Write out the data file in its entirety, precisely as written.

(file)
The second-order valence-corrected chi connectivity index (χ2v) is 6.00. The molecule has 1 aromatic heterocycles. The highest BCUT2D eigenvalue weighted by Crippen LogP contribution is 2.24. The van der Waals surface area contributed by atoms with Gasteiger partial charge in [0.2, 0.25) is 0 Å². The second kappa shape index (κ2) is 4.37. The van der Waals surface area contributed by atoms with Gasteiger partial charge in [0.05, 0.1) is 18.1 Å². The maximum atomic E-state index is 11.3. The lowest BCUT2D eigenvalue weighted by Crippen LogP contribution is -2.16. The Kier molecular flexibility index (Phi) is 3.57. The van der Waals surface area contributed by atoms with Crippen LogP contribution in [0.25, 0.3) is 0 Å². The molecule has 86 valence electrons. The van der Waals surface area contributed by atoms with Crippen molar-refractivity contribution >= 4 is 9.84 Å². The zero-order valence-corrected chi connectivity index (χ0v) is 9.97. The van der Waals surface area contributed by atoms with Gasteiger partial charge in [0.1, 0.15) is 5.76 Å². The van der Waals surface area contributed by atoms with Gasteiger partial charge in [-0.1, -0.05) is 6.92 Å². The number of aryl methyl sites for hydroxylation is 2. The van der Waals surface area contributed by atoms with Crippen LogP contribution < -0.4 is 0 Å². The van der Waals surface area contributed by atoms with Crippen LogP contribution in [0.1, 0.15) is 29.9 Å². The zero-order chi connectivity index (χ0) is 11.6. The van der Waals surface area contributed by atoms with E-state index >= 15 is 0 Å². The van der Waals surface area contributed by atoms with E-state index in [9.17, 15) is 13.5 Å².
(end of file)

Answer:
The second-order valence-corrected chi connectivity index (χ2v) is 6.00. The molecule has 1 aromatic heterocycles. The highest BCUT2D eigenvalue weighted by Crippen LogP contribution is 2.24. The van der Waals surface area contributed by atoms with Gasteiger partial charge in [0.2, 0.25) is 0 Å². The second kappa shape index (κ2) is 4.37. The van der Waals surface area contributed by atoms with Gasteiger partial charge in [0.05, 0.1) is 18.1 Å². The maximum atomic E-state index is 11.3. The lowest BCUT2D eigenvalue weighted by Crippen LogP contribution is -2.16. The Kier molecular flexibility index (Phi) is 3.57. The van der Waals surface area contributed by atoms with Crippen LogP contribution in [0.25, 0.3) is 0 Å². The molecule has 86 valence electrons. The van der Waals surface area contributed by atoms with Crippen molar-refractivity contribution >= 4 is 9.84 Å². The zero-order valence-corrected chi connectivity index (χ0v) is 9.97. The van der Waals surface area contributed by atoms with Gasteiger partial charge in [0.1, 0.15) is 5.76 Å². The van der Waals surface area contributed by atoms with Gasteiger partial charge in [-0.1, -0.05) is 6.92 Å². The number of aryl methyl sites for hydroxylation is 2. The van der Waals surface area contributed by atoms with Crippen LogP contribution < -0.4 is 0 Å². The van der Waals surface area contributed by atoms with Crippen LogP contribution in [0.1, 0.15) is 29.9 Å². The zero-order chi connectivity index (χ0) is 11.6. The van der Waals surface area contributed by atoms with E-state index >= 15 is 0 Å². The van der Waals surface area contributed by atoms with E-state index in [9.17, 15) is 13.5 Å².